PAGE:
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Which Line To Use For Bass Fishing?


When I first started bass fishing line choice was easy.  Monofilament, that was it! Today, we have so many line types to choose from that it can get very confusing, and very expensive. In this article we are going to talk about the three main types of line that really will help you put more bass in the boat.

To understand which line type to use, we need to look at the properties of each one and understand their benefits.  Let’s do a side by side comparison,then we can decide when to use each one.

 

So now that we know the properties of each line, when do we use each one?  This is definitely a topic up for debate, but we hope to help you with your decision.

Line can be expensive, so I try to keep it fairly simple.  

When fishing moving reaction style baits I use monofilament since I am not worried about line sensitivity and I want the stretch for good hooksets, especially on lures with treble hooks.

On the other hand, when fishing soft plastic lures where I am trying to feel the bite, I always use straight fluorocarbon. The reason is I want the most sensitive line that the fish can not see.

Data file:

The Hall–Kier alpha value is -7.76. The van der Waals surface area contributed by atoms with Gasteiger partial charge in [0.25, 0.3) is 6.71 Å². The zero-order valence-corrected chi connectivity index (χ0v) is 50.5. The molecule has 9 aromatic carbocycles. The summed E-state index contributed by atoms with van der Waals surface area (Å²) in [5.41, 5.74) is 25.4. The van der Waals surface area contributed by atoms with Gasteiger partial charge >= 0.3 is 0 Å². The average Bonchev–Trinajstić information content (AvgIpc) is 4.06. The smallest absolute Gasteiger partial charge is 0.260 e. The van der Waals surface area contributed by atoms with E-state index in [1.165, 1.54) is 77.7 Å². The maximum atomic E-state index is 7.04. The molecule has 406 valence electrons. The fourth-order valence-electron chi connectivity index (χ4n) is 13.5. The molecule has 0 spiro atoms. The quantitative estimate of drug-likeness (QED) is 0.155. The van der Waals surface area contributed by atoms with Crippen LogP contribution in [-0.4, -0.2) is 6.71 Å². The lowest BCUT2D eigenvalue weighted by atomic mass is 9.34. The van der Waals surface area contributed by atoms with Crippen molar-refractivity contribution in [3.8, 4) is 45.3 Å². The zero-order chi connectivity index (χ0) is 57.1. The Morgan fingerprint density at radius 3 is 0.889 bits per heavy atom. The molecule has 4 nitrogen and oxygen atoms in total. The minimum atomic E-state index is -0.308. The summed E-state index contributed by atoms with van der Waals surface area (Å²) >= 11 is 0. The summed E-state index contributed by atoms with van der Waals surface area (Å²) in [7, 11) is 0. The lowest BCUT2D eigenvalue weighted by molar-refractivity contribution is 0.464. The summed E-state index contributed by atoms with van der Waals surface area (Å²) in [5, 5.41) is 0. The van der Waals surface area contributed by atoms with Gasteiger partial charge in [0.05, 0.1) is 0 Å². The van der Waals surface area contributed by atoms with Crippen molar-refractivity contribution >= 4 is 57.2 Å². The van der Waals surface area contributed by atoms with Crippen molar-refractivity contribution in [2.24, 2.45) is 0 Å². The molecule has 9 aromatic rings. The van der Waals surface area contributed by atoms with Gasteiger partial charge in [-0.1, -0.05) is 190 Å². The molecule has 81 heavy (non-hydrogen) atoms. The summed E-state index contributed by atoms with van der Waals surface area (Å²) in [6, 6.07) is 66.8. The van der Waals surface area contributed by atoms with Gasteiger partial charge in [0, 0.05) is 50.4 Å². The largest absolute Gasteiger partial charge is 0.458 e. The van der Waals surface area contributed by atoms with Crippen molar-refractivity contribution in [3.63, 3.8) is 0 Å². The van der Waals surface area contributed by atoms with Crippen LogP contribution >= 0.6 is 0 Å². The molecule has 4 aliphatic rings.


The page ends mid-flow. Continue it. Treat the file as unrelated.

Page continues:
For this application, I do not like braid with a fluorocarbon leader. Braid is very sensitive on a tight line, but when fishing soft plastics on a semi-slack line the vibrations do not follow up the line, because it is so limp. You also can’t see the line jump like you can with mono or fluoro.

Since fluorocarbon lines are more expensive though, I always use mono as a backer line on the spool.

Braid fishing is all about the strength of the line. Frog fishing and punching thick mats is a perfect example of when to use braided line.

I prefer to use fluorocarbon when flipping because the braid drags more through the guides making it harder to pitch. The braid can also dig into the spool when setting the hook, which must be fixed before your next pitch, or the line will grab the spool and ruin your cast. 

When I have to use braid for pitching into nasty cover, the following trick comes in handy...

Cast out as far as you can, then put a piece of electrical tape on the spool, and reel in.  Now if you get a backlash or the line digs in it can only go as far as the tape and will be easier to get out.

Mono and braid are very good for topwater lures as the line floats. The braided line will help you make longer casts.

Fluorocarbon can also be used to get lures down a little deeper.

Below is a quick reference guide for lines and lures.

As you can see, choosing the right line can definitely improve your catch rate!  We hope you enjoyed this article and learned something new along the way. 

 

Tight Lines - Bassmanjohn

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